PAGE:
While video conferencing makes remote communication more realistic, tried and true communication practices can help you get the most out of any online communication effort. One strategy for team communication is called “Equity of Voice,” in which each member of a meeting is encouraged to have an equal amount of time to speak. Barry Moline, the author of Connect, says the secret to powerful connections comes down to four basic communications strategies. 

#1: Share personal stories 

Sharing personal stories helps individual team members better understand their peers. Personal stories foster the relationship-building process which is foundational to team communication. Spend a few minutes at the beginning of each meeting to help team members build relationships by sharing personal stories. Also, weave personal stories and anecdotes into key points in the meeting where helpful; they can often help reinforce key messages and build retention.

#2: Equity of voice

Achieving equity of voice requires a conscious effort to give each meeting member an equal opportunity to speak during the meeting. For example, in a five-person meeting, each member of the team would speak one-fifth of the time and listen four-fifths of the time. The listening side of the equity of voice is what makes it effective.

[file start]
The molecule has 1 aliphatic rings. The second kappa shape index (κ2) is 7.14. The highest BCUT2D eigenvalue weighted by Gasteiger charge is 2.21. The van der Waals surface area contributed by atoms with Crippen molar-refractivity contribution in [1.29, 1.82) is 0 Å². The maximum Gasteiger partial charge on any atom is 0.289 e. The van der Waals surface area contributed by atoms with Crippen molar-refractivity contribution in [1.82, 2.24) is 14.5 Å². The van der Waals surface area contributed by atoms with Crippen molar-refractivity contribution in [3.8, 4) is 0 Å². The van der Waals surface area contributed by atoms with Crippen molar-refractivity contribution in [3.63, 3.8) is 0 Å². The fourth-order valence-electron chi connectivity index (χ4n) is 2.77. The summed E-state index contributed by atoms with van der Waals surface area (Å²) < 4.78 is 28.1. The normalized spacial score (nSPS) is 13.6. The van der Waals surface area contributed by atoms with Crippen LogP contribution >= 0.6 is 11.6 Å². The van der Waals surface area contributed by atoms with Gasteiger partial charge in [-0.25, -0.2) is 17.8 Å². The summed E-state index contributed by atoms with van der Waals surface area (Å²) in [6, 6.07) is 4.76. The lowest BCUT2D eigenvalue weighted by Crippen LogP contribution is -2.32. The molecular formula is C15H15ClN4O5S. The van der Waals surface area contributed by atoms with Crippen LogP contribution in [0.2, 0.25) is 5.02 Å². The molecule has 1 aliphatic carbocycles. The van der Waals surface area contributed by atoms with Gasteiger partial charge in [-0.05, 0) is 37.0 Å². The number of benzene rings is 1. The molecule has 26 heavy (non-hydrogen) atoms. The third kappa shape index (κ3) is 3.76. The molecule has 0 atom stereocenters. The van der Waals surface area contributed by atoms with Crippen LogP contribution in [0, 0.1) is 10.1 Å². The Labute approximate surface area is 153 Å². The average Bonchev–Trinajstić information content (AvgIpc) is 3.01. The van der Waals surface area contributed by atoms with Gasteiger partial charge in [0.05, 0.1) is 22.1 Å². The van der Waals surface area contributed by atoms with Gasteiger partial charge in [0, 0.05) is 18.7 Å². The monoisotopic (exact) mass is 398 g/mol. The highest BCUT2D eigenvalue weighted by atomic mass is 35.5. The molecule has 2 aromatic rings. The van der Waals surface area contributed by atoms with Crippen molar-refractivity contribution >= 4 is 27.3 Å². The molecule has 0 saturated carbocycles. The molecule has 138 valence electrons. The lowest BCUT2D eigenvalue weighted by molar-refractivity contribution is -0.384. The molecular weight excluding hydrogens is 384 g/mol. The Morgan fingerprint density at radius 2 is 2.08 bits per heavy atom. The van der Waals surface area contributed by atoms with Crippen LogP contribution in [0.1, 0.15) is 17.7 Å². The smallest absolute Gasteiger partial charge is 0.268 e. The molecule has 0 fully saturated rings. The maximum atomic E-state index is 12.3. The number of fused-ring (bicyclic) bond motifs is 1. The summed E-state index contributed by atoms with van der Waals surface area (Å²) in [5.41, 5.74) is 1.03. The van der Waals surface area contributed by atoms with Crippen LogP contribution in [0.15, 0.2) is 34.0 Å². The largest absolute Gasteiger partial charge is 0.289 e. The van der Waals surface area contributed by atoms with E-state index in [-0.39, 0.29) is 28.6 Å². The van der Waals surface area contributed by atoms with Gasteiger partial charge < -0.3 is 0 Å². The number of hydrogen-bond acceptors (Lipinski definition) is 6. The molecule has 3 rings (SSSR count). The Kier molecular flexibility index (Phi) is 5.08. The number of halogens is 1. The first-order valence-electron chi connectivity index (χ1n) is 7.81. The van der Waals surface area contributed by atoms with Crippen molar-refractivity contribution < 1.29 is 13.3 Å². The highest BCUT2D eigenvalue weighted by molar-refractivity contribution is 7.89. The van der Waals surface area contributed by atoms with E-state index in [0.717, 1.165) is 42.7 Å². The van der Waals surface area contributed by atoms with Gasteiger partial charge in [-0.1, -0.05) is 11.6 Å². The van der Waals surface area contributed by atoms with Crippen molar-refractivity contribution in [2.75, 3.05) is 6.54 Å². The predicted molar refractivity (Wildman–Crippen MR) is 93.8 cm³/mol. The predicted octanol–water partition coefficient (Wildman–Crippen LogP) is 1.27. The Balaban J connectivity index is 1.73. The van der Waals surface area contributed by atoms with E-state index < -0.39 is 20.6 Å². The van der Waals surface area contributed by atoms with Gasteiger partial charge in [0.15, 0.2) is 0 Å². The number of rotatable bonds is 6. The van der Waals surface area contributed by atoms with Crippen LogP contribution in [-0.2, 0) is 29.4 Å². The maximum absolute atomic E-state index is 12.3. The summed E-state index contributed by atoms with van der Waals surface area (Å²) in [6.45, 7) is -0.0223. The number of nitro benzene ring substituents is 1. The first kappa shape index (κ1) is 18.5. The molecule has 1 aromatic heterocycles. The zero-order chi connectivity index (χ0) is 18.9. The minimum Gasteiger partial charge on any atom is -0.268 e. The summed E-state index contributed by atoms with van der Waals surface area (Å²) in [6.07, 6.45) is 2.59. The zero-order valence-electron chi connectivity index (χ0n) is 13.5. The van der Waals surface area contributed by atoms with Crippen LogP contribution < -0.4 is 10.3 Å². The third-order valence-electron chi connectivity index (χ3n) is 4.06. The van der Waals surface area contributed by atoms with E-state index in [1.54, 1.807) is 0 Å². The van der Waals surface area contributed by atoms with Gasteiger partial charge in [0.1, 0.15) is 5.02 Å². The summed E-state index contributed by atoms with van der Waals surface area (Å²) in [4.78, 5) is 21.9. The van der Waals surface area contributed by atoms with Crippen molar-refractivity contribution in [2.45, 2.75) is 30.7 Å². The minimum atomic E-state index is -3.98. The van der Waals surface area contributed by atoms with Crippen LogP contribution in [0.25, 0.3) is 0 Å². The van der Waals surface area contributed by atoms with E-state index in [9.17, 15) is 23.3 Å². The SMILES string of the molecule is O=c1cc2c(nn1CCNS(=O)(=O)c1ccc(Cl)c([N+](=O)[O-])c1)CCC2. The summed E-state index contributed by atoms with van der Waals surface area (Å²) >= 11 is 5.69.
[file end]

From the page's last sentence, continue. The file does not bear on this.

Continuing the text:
#3: Assume positive intent

To help ensure productive meetings, learn how to assume positive intent from others. This assumption helps set the meeting up for success by focusing on what you truly have control over — yourself. Too often, the “not invented here” barrier and the “transfer barrier” prevent meeting attendees from productive collaboration. Avoid these barriers by encouraging the assumption of positive intent which builds a bridge for communication that might not come naturally. 

#4: Value persistence

Anything worthwhile takes time, dedication, and persistence. Once managers identify collaboration projects with significant value to the organization, they need to keep a close eye on team progress and follow-through. Some team members may lose focus, skip important meetings, or come to meetings unprepared. Managers can help by identifying people who can serve as collaboration project leaders. In an upcoming chapter, managers will learn how to use social facilitation to increase productivity and accountability to help employees effectively collaborate on projects.